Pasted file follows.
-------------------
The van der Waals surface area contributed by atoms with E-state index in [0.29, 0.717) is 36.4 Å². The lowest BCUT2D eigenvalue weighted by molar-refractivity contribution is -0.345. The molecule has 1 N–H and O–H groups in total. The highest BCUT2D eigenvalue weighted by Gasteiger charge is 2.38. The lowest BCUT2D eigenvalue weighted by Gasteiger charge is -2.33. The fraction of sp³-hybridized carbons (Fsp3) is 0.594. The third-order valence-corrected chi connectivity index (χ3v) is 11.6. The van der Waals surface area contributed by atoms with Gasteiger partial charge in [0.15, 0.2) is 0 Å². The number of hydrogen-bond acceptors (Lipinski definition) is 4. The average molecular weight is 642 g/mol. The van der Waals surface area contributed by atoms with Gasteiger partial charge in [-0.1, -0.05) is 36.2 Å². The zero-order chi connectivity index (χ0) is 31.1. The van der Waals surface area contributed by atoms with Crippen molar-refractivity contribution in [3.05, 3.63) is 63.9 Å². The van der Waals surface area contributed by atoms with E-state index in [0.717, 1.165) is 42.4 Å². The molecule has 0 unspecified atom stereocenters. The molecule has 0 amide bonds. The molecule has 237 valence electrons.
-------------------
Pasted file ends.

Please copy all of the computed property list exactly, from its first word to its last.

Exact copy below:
The van der Waals surface area contributed by atoms with E-state index in [0.29, 0.717) is 36.4 Å². The lowest BCUT2D eigenvalue weighted by molar-refractivity contribution is -0.345. The molecule has 1 N–H and O–H groups in total. The highest BCUT2D eigenvalue weighted by Gasteiger charge is 2.38. The lowest BCUT2D eigenvalue weighted by Gasteiger charge is -2.33. The fraction of sp³-hybridized carbons (Fsp3) is 0.594. The third-order valence-corrected chi connectivity index (χ3v) is 11.6. The van der Waals surface area contributed by atoms with Gasteiger partial charge in [0.15, 0.2) is 0 Å². The number of hydrogen-bond acceptors (Lipinski definition) is 4. The average molecular weight is 642 g/mol. The van der Waals surface area contributed by atoms with Gasteiger partial charge in [-0.1, -0.05) is 36.2 Å². The zero-order chi connectivity index (χ0) is 31.1. The van der Waals surface area contributed by atoms with Crippen molar-refractivity contribution in [3.05, 3.63) is 63.9 Å². The van der Waals surface area contributed by atoms with E-state index in [0.717, 1.165) is 42.4 Å². The molecule has 0 unspecified atom stereocenters. The molecule has 0 amide bonds. The molecule has 237 valence electrons.